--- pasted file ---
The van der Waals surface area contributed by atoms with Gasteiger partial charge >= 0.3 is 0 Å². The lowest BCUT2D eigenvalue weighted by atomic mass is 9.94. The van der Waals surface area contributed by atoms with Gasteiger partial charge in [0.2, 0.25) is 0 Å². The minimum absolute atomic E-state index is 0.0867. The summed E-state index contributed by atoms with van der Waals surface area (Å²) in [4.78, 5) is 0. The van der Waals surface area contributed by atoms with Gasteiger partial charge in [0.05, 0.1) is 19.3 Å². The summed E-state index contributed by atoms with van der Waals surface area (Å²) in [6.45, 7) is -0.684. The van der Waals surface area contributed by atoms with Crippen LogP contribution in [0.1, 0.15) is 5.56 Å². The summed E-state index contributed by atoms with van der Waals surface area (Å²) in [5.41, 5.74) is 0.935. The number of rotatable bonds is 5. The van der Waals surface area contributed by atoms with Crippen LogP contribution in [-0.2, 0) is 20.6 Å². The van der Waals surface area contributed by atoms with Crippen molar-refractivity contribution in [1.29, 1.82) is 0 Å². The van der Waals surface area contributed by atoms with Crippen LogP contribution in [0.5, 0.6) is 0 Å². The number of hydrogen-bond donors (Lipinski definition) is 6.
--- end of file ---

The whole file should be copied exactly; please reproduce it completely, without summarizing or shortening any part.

The van der Waals surface area contributed by atoms with Gasteiger partial charge >= 0.3 is 0 Å². The lowest BCUT2D eigenvalue weighted by atomic mass is 9.94. The van der Waals surface area contributed by atoms with Gasteiger partial charge in [0.2, 0.25) is 0 Å². The minimum absolute atomic E-state index is 0.0867. The summed E-state index contributed by atoms with van der Waals surface area (Å²) in [4.78, 5) is 0. The van der Waals surface area contributed by atoms with Gasteiger partial charge in [0.05, 0.1) is 19.3 Å². The summed E-state index contributed by atoms with van der Waals surface area (Å²) in [6.45, 7) is -0.684. The van der Waals surface area contributed by atoms with Crippen LogP contribution in [0.1, 0.15) is 5.56 Å². The summed E-state index contributed by atoms with van der Waals surface area (Å²) in [5.41, 5.74) is 0.935. The number of rotatable bonds is 5. The van der Waals surface area contributed by atoms with Crippen LogP contribution in [-0.2, 0) is 20.6 Å². The van der Waals surface area contributed by atoms with Crippen molar-refractivity contribution in [1.29, 1.82) is 0 Å². The van der Waals surface area contributed by atoms with Crippen LogP contribution in [0.5, 0.6) is 0 Å². The number of hydrogen-bond donors (Lipinski definition) is 6.